For his specials, you’ll see the familiar set that he has had in all of the Smash games. Chef, Judgement, Fire, and Oil Panic all reprise their roles as his neutral, side, up, and down special respectively.
All of his other grounded moves also come from the main games. If you’ve played Mr. Game & Watch in the past, you’ll have no problem adjusting to him in SSF2.
On a more balance related note, Mr. Game & Watch’s throws are very similar, which is meant to confuse players that get grabbed. His forward throw always takes you from behind him to in front, but his other throws are a lot more ambiguous. Fortunately, his throws are not so powerful that their similarities make them impossible to deal with. Just remember to prepare to tech his down throw, otherwise you’ll be caught with a nasty punish.
Another heavyweight joins the SSF2 roster! Bowser has not had the best life in Super Smash Brothers, but in SSF2 we aim to keep the King of the Koopas lean and mean!
Bowser’s size makes him a big target for combos, and his weight makes him a bit of a punching bag. Bowser also needs to play around his lack of speed, which he makes up for in kill power and range. For instance, you’ll find that his forward air will be a Bowser’s best friend in Beta. It’s a long, flowing attack, and it has a special sweetspot once his hand reaches over his chest that’ll really hurt.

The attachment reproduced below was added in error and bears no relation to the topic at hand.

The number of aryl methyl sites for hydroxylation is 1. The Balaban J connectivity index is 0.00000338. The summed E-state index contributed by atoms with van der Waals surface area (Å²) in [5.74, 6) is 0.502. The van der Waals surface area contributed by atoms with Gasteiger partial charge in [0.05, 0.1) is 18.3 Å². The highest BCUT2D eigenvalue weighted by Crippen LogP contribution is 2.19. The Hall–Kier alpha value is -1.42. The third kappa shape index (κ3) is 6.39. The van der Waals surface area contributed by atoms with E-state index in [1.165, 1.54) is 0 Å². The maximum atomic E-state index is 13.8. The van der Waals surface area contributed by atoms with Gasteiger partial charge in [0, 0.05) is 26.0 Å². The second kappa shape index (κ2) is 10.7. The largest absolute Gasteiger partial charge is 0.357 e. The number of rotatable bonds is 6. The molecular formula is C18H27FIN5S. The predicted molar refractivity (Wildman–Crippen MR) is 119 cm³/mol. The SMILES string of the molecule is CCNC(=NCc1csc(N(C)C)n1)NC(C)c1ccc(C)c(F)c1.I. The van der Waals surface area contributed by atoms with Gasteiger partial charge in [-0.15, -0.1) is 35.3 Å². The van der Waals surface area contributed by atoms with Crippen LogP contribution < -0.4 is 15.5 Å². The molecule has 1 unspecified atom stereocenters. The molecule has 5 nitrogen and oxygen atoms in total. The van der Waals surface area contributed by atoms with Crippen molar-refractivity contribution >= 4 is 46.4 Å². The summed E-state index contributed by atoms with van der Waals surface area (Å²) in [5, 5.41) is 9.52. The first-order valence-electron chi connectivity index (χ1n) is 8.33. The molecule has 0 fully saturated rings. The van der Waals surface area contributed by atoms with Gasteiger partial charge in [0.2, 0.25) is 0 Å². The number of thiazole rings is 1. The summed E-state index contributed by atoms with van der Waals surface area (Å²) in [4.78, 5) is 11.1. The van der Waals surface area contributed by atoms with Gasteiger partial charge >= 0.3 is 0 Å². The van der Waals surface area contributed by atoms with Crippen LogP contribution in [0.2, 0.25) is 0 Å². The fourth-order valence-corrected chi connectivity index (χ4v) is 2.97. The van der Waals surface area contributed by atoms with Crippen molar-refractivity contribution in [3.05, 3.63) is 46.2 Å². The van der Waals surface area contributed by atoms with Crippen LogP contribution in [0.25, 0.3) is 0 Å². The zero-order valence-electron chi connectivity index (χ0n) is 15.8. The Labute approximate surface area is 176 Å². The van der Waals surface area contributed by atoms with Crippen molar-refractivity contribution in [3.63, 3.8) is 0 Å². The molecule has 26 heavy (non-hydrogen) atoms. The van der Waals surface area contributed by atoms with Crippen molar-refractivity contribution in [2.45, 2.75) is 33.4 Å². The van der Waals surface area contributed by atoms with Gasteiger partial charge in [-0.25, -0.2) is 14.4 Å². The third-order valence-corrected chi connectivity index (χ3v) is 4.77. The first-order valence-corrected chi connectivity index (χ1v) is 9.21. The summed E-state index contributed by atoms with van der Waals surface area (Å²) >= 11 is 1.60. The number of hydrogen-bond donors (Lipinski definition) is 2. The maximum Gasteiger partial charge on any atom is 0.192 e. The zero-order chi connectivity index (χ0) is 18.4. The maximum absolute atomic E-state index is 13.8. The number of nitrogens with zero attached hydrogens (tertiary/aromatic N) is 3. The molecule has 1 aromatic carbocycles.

Bowser’s aerial mobility also isn’t the greatest, but we’ve given him a special height to his full hop. While it might not be that high, it is high enough to barely land on Battlefield’s lower platforms. You can use this to your advantage by edgecanceling his aerials, allowing you to use his otherwise slow aerials much more safely. You don’t always need to edgecancel to get unique followups either.
Bowser has no shortage of kill moves, but he does have some moves that are good for combos. His down air and up tilt have been sped up so that he has combo potential, and even his neutral air has the ability to set up a string. If you aren’t too busy laying a smackdown on your opponent, these moves can chain into other moves for extra damage.
Due to Bowser’s size, slow speed, and very long jumpsquat, it can be hard for him to get out of pressure (especially in shield). His up special, Whirling Fortress, is just the kind of move he needs! It’s fast, hits all around him, and he can move during it to retreat to safety.
Want to go on the offense? Bowser’s revamped Koopa Klaw marries the best of Melee and Brawl with a little SSF2 twist. Its slash has tons of range, great for reaching in and swiping up an opponent to start a combo. But what if they’re up close? Bowser’s actual hand during this attack can grab foes, turning the slash into a deadly body slam.
Every attack with Bowser is meant to be a commitment, but oh-so satisfying to land. His moves are extremely powerful, but if you keep using laggy attacks over and over, you’re going to have a bad time.
I’ll be back next week for the rest of the newcomers to SSF2 Beta, but in the meantime, I’ll leave you with this video of two matches of Bowser versus Luigi!